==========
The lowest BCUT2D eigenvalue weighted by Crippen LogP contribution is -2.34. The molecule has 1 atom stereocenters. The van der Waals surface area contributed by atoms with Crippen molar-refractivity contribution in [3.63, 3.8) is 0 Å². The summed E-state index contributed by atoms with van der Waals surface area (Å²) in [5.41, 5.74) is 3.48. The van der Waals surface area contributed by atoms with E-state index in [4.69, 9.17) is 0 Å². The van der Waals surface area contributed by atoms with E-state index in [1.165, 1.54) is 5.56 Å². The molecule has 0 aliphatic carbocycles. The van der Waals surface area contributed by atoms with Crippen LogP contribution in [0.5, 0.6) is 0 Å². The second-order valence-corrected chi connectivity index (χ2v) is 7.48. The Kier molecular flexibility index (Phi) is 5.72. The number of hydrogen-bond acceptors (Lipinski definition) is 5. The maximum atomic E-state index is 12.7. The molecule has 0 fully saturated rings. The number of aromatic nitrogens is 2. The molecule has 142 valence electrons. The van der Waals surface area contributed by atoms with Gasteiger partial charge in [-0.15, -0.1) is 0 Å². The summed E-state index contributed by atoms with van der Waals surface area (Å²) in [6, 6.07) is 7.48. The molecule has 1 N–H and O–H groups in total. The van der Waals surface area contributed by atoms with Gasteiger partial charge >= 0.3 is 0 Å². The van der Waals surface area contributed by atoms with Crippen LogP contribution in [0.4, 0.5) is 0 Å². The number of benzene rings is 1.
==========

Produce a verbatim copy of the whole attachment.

The lowest BCUT2D eigenvalue weighted by Crippen LogP contribution is -2.34. The molecule has 1 atom stereocenters. The van der Waals surface area contributed by atoms with Crippen molar-refractivity contribution in [3.63, 3.8) is 0 Å². The summed E-state index contributed by atoms with van der Waals surface area (Å²) in [5.41, 5.74) is 3.48. The van der Waals surface area contributed by atoms with E-state index in [4.69, 9.17) is 0 Å². The van der Waals surface area contributed by atoms with E-state index in [1.165, 1.54) is 5.56 Å². The molecule has 0 aliphatic carbocycles. The van der Waals surface area contributed by atoms with Crippen LogP contribution in [0.5, 0.6) is 0 Å². The second-order valence-corrected chi connectivity index (χ2v) is 7.48. The Kier molecular flexibility index (Phi) is 5.72. The number of hydrogen-bond acceptors (Lipinski definition) is 5. The maximum atomic E-state index is 12.7. The molecule has 0 fully saturated rings. The number of aromatic nitrogens is 2. The molecule has 142 valence electrons. The van der Waals surface area contributed by atoms with Gasteiger partial charge in [-0.15, -0.1) is 0 Å². The summed E-state index contributed by atoms with van der Waals surface area (Å²) in [6, 6.07) is 7.48. The molecule has 1 N–H and O–H groups in total. The van der Waals surface area contributed by atoms with Gasteiger partial charge >= 0.3 is 0 Å². The van der Waals surface area contributed by atoms with Crippen LogP contribution in [0.4, 0.5) is 0 Å². The number of benzene rings is 1.